WASHINGTON (AFP) - Donald Trump shook up his White House transition team on Friday (Nov 11), putting running mate Mike Pence in charge and naming a cohort of Washington insiders - and three of his children - to help nail down picks for his future Cabinet.
The reshuffle by the Republican president-elect came after thousands of angry protesters took to the streets for a second straight night, sign of the acute tensions coursing through the nation after the most divisive campaign in memory.
In Portland, a march by some 4,000 protesters turned violent, with cars vandalised and projectiles thrown at police, who used rubber bullets and pepper spray to disperse the crowd. Twenty-five people were arrested.
On Friday, the real estate tycoon-turned-world-leader was ensconced in his luxury Manhattan apartment at Trump Tower. As the aides who guided him to victory marched in to help Trump map out the way forward, he announced he was elevating Vice President-elect Mike Pence to lead the transition.
He also included three of his children and his son-in-law Jared Kushner on the team - a move likely to raise eyebrows, since the tycoon earlier announced that should he win he would place his vast business interests into a blind trust operated by Donald Trump Jr, Eric Trump and Ivanka Trump.
And in a clear shift with the tone of his abrasive campaign, he named a string of insider figures from the very establishment that he railed so strongly, including Republican National Committee chairman Reince Priebus.
"Drain the swamp" became a popular Trump refrain in the closing weeks of the race as he vowed to end the ways of the US capital.
Trump tweeted on Friday that he had a "busy day" ahead. "Will soon be making some very important decisions on the people who will be running our government!"
Predictions swiftly turned to who would serve as his chief of staff, with the names of Priebus and Steve Bannon, the combative political operative who came from conservative news organisation Breitbart to chair Trump's campaign, thrown about.
The 70-year-old incoming president has a mammoth task of fleshing out his cabinet.
The names of several Trump surrogates have been mentioned for top-level posts, including Giuliani, former House speaker Newt Gingrich, Senator Jeff Sessions and retired lieutenant-general Michael Flynn.
Trump's finance chairman, Goldman Sachs veteran Steven Mnuchin, is reportedly a strong consideration for Treasury secretary, along with JP Morgan chief executive Jamie Dimon.
Senate Foreign Relations Committee chairman Bob Corker is among the possible picks for secretary of state.
Trump met Thursday with Barack Obama at the White House to discuss the transition ahead of the Jan 20 inauguration - a conversation the outgoing president called "excellent."
In an interview with The Wall Street Journal, Trump said the President asked him to consider preserving parts of his signature health-care law - which the billionaire has vowed to repeal - and that he was open to the idea.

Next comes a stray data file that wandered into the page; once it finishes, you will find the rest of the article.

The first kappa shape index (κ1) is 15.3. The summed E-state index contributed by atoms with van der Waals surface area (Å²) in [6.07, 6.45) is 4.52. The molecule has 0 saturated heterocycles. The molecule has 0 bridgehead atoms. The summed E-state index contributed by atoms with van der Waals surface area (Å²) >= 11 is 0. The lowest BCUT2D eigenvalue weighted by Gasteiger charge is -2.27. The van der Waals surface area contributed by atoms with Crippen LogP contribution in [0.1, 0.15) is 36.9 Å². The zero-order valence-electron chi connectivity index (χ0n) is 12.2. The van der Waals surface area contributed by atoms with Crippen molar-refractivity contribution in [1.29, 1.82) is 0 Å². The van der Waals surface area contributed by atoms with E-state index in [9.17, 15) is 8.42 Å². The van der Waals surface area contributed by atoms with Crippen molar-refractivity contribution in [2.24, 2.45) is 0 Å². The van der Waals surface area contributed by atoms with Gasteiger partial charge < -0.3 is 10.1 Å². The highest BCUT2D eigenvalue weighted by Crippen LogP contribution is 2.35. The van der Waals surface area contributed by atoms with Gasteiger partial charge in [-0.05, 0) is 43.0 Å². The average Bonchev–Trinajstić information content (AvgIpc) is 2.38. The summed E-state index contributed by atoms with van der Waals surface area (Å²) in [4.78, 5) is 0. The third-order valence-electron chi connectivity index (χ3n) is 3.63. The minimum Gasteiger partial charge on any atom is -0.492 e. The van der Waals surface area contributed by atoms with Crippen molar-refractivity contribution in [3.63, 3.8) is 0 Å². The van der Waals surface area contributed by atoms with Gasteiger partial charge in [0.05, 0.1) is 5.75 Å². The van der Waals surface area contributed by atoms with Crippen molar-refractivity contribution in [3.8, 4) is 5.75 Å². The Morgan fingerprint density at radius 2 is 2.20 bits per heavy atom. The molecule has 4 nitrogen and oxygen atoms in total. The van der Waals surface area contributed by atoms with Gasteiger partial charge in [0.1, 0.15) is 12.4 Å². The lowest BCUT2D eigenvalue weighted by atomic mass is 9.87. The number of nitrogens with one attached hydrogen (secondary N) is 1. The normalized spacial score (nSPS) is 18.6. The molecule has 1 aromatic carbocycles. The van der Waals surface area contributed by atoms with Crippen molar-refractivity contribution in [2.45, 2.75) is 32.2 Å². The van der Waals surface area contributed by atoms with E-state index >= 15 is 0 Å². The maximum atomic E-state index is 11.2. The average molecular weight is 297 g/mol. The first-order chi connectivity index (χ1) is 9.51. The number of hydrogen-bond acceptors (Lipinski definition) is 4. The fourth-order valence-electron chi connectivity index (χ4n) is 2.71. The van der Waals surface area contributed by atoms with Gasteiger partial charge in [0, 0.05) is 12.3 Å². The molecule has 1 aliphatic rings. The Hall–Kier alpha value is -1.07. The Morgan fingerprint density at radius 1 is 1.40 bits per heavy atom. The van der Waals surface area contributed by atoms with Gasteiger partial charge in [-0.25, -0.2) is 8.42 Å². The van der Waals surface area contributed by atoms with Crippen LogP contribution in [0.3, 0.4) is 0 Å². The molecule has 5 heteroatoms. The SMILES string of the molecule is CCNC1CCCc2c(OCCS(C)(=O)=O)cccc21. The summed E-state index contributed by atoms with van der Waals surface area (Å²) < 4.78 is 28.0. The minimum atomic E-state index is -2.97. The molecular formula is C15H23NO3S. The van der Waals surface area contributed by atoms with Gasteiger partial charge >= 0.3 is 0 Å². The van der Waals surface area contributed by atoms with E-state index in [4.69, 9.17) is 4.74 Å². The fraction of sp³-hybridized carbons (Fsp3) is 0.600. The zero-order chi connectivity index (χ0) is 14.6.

"Either Obamacare will be amended, or repealed and replaced," Trump told the newspaper. "I told him I will look at his suggestions, and out of respect, I will do that." White House officials said Obama and Trump discussed a range of issues including global hotspots and the president's meetings next week with leaders from Germany, Greece and across the Asia-Pacific.
On that trip, Obama is likely to be inundated with panicked questions about America's role in world affairs.
Trump has already spoken with a string of world leaders including British Prime Minister Theresa May and Israeli Prime Minister Benjamin Netanyahu, with whom he reaffirmed Washington's strong relations.
On Friday, he spoke with French President Francois Hollande, and the two expressed their "desire to work together," Hollande's office said.
The apparently harmonious meeting between Trump and Obama was designed to heal divisions and quell fears about the health of the world's leading democracy.
The White House hopes that by rolling out the red carpet for Trump, they can bind him to some of the conventions of the office.
Overnight, however, anger over Trump's win again spilled out into the streets.
Accusing him of racism, sexism and xenophobia, protesters from New York to Los Angeles blocked traffic and chanted slogans like "Not my president" and "We reject the president-elect." In his first comments on the unrest, Trump tweeted that the media unfairly "incited" the protesters.
He changed tack a few hours later, writing: "Love the fact that the small groups of protesters last night have passion for our great country. We will all come together and be proud!" But Trump faced mounting calls to take steps to appease the tensions exacerbated by his caustic campaign.
An atmosphere of intimidation was being reported in parts of the country, including in South Philadelphia where a shop front was defaced with a swastika and references to Trump.
In a searing statement, top Senate Democrat Harry Reid warned that Americans were "living in fear of their own government" and that Trump had the obligation to restore a sense of security.
"If this is going to be a time of healing, we must first put the responsibility for healing where it belongs: at the feet of Donald Trump, a sexual predator who lost the popular vote and fueled his campaign with bigotry and hate," Reid said.